We could just as well talk about dynamite as an explosive "with which to blow up aircraft" and so adding extra weight to a claim about such plans of a country buying dynamite.

    Confirmation bias, the willingness to see evidence supporting a certain theory where it really does not, is a hallmark of the case.

    Grave examples from the trial are:
    "If he was the purchaser of this miscellaneous collection of garments, it is not difficult to infer that he must have been aware of the purpose for which they were being bought."

    Why is it not difficult?

    People buy clothes as a common everyday thing and in the extreme majority of cases with totally legitimate intents of use.
    For this reason alone the statement needs further proof.

    The cake is of course taken by:
    "There are situations where a careful witness who will not commit himself beyond saying that there is a close resemblance can be regarded as more reliable and convincing in his identification than a witness who maintains that his identification is 100% certain."

    The statement it is used, without further evidence that we have such a case, for accepting the quality of a witness with a hopeless history of wrong statements, and high uncertainty in those that support the prosecution theory.

    I got the idea of googling the exact phrase
    "where a careful witness who will not commit himself beyond saying that there is a close resemblance"
    i.e. including the quotes.

    I see that everything that needs to be said has been so already.

  3. Libya bought timers that was a very specialized limited supply. It is of course important evidence, if a fragment from such a timer is found in the Lockerbie debris.

    Bollier's statements this time support the idea, that there was something wrong with the fragment. Unfortunately, the MEBOs have no place as witnesses in a courtroom.

    A good easy-read break-down of the issue about the timer fragment can be found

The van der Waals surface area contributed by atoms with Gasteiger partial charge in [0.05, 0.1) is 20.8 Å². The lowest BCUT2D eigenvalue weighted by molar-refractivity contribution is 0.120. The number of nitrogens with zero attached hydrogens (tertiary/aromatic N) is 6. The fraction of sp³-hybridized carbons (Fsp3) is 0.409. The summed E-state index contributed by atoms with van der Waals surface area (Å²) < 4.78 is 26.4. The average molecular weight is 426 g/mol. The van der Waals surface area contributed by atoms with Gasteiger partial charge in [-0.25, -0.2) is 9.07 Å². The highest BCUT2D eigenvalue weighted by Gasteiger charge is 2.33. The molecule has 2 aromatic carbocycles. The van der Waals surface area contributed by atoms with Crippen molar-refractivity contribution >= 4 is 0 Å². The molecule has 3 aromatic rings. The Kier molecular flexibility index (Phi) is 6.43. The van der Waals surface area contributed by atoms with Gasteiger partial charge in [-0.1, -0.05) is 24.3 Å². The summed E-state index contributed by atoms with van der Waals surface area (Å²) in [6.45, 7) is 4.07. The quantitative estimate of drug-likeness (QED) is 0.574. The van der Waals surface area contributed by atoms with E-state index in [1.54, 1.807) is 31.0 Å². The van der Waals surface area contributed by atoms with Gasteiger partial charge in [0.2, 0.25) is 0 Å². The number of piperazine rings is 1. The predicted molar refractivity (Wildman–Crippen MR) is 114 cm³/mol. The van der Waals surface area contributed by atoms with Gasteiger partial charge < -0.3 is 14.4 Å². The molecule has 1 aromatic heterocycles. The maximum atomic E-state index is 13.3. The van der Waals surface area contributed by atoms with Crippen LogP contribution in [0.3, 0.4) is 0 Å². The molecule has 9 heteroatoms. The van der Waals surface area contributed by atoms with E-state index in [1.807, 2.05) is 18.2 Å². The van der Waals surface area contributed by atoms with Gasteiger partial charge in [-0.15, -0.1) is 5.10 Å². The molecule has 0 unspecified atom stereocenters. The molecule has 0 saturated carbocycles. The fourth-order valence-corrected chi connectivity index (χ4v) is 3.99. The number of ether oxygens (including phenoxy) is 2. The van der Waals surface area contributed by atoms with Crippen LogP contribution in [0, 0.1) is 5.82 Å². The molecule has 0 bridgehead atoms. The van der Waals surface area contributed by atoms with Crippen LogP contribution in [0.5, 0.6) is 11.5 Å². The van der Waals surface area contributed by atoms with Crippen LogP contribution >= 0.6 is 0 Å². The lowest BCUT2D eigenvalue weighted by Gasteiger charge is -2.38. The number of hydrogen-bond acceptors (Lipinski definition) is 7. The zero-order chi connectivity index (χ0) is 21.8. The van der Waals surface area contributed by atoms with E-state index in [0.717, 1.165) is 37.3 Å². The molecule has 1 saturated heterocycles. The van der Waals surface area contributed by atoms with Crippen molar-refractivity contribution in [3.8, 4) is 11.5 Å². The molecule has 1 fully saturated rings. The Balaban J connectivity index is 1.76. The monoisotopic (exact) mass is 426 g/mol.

The article was written before further evidence, of decisive nature, against the validity of the fragment was discovered: the Sn-only lanes on the print boards.

    I just discovered that Morag Kerr's "Adequately explained by stupidity" is partly available on Google Books with a very read-worthy coverage:

    - - -

    It is noteworthy that 'the crown' has bothered to give an elaborate answer on another matter
    "Statement on Lockerbie Timer Fragment Claims"
    on experiments done by Dr John Wyatt.
    in which they repeat their mantra
    "The only appropriate forum for the determination of guilt or innocence is the criminal court."
    which, BTW, of course, is simply not correct.
    If the murder victim walks in the door, the innocence of the convicted is established on the spot, regardless of what any court at any time may say or have said.
    With 'the crown's etablished history of dragging and sabotaging matters, and with absurd re-trials that do not re-evaluate the evidence, the statement is especially hollow.

    But in any case, I am grateful that they take this unusual step to bother dealing with surfacing evidence.
    Unfortunately they have to my knowledge not bothered to answer the Sn-only issue of above.
    If I am correct, the reason for their silence is very hard to see. Compared to Dr. Wyatts findings, the motivation for answering this absolutely critical matter should be sky high, as the following appears to be the only possible finding:

    A. MEBO did not produce a timer that the fragment P/35b could have come from.
    B. The only other reasonable explanation for the fragment is, that it is faked with the intention to be false evidence in the trial.
    C. This faking could only have been done by, or with the knowledge of, FBI.

    Immensely disturbing, and I truly hope that I am just plain wrong.

    And so I look forward to be pointed to an answer from 'the crown'
    Or Mr. Marquise, if you are reading this, can't you help me (and surely others)?

    Thanks in advance!

  4. I see that the link to Kerr's book may be hard to make work.
    The below should fix the problem: